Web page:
The MRI technician did a double-take when I entered the room. I was a walking carcinogen. My face was streaked with ash, my glasses cloudy with soot, my otherwise white shirt gray on the collar and shoulders. I smelled of reckoning.
The intended brain scan had nothing to do with the reckoning I’d just walked out of. I was only getting the scan because a months-long headache had driven me to all kinds of doctors, who’d helped me rule out any pedestrian causes. My specialist said it was time to see if a more severe threat was quietly pounding away at my gray matter. But that threat was far from my mind, even if not far from my brain. The threat occupying my mind was the one my family had experienced that morning.
It only took a few pre-op questions before the technician noticed how distracted I was. He kindly took the clipboard full of forms from my hands and told me we’d take care of those later. His tone was the same one I use with my 8-year-old, Betsie, when she can’t keep up with something I’ve asked her to do.
The technician had me change into scrubs and lay down on a table. The ceiling had happy images of blue skies and white clouds. I stared at them as the tech situated me into place and strapped me down. I don’t know if it was because I was cradled into position with bumpers, because I had been changed into pajamas, or because the odd sound pattern emanating from the machine was like listening to a conversation I couldn’t understand, but I had never felt more like a child in my adult life.
We’re all children in times of fear. And that desperation is a gift.
Fear and Fire
Let me back up and describe the threat I’d just emerged from.
The day had started as a standard Tuesday morning. The whole family had started up the weekday machine, seven people working around each other to get everyone clothed, fed, packed, and out the door. Five kids to school, two parents to work, and one dog to the crate.
We are all children in times of fear. And that desperation is a gift.
I was in the bedroom when an unfamiliar screech made all of us freeze. My first guess was an Amber Alert—the benevolent governmental takeover of our phones—telling us to be on the lookout for license plate number such-and-such. I thought a tap of my phone screen would resume a normal day.
It was Sarah who screamed “Fire!” My wife normally operates with two volume settings. Standard volume is for everyday interactions. Urgent is for spiders or perceived injuries of children. This scream belonged to some third category.
Smoke was coming from the laundry room door next to our bedroom. My most vivid recollection of the room was the pure orange of the flame coming from the dryer, an orange that was alarmingly out-of-place inside our house. We raced downstairs for the extinguisher, shouting to the children to get outside and call 911. In two minutes I was back upstairs, nervously operating a device I’d never used before. The entire tank did almost nothing against the now self-perpetuating fire. I stared helplessly into that prodigious orange, emptied extinguisher hanging at my side.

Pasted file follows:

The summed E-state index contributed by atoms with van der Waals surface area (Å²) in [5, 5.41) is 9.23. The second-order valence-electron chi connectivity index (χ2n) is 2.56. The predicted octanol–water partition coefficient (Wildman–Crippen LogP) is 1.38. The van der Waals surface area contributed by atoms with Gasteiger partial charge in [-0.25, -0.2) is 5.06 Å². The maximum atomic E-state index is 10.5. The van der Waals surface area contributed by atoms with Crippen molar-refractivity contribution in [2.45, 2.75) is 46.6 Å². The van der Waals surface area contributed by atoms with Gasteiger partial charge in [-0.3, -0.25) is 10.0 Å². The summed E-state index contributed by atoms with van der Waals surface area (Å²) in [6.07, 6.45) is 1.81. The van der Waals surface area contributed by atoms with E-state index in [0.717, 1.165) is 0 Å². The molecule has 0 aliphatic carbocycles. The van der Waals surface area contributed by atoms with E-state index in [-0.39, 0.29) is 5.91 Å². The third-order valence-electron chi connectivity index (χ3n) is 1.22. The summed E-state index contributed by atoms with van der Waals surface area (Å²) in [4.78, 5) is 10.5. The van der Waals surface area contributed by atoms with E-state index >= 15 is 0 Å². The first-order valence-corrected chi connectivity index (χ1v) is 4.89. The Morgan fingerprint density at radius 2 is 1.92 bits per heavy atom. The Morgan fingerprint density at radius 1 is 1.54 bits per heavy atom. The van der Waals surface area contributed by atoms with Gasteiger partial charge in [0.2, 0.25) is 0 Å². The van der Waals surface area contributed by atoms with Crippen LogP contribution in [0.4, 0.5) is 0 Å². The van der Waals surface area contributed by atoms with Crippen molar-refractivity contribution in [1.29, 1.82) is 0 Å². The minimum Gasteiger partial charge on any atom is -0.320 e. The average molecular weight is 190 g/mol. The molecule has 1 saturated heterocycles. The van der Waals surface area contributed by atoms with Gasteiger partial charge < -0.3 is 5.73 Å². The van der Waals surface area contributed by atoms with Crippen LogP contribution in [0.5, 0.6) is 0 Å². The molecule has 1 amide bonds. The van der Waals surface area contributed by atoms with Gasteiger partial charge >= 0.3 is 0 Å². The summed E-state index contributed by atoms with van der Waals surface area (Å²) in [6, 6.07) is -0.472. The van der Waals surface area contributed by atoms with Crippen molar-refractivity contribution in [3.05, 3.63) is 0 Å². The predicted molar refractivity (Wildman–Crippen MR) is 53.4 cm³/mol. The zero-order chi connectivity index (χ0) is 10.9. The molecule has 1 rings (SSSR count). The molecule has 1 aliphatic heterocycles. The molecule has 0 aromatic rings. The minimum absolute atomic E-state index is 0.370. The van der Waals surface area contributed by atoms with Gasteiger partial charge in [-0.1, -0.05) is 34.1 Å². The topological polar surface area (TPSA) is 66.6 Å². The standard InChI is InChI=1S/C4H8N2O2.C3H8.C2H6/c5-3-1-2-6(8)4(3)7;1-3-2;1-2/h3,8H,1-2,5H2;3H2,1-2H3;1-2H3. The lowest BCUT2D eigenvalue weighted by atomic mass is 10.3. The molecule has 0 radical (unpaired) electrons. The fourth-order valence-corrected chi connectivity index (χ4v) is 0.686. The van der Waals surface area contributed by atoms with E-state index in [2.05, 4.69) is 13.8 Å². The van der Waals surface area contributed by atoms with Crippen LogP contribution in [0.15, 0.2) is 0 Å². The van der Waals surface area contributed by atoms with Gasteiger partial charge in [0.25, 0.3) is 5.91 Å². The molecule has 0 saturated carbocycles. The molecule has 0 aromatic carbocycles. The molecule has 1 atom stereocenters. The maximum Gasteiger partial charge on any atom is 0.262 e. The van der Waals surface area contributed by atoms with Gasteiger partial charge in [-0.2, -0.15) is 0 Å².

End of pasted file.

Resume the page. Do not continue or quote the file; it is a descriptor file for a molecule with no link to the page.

I could no longer linger in the illusion that I could control this.
The smoke was now rolling, black as oil. Sarah was yelling for me to get out of the house. I was halfway down the stairs when my mind registered a vital point. I had seen the four older kids leave the house with my own eyes, but not our youngest—our Betsie.
I remember being surprised at my own voice as I tore back up the stairs screaming her name. It was animal. It was the kind of wail that comes only from helplessness, only when clawing through an alien atmosphere, searching for what you love.
Fear Makes Us Children
Those moments haunted me as I laid strapped into the MRI machine. My desperate search probably lasted only 15 seconds or so before Sarah yelled that Betsie was with the neighbors. But those 15 seconds changed something in me. They awoke a desperation in me I’d never felt before. That prodigious orange and formidable black had proven to me that I have no ability to control even the most important things in my life. I was a child.
We’re all children in times of fear, because threats to our safety remind us of our dependence. We cannot guarantee our own security, let alone the security of those we love. We cannot control our lives. That fact is profoundly unsettling.
This is why I’ve never been all that comforted when reading Jesus’s words that the kingdom of God is for children. What seems at first like a sweet and sentimental thing to say is actually one of Jesus’s hardest sayings. He is isolating a characteristic about children that we don’t want to be true of us as adults: children are aware of their need for help.
“Truly, I say to you, whoever does not receive the kingdom of God like a child shall not enter it” (Luke 18:17).
We can’t guarantee our own security, let alone the security of those we love. We can’t control our lives. That fact is profoundly unsettling.
Children know they aren’t in control—that’s why they often have to ask for things. The key concept here is to receive—like a child. Luke places this story in a series of other stories that contrast successful people who did not perceive their need for help with desperate people who were painfully aware of their need for help. Jesus was showing that the necessary heart condition for receiving God’s grace is acknowledging our need. And we are never more aware of our need than in times of desperation. Desperation, then, can be a gateway to the kingdom.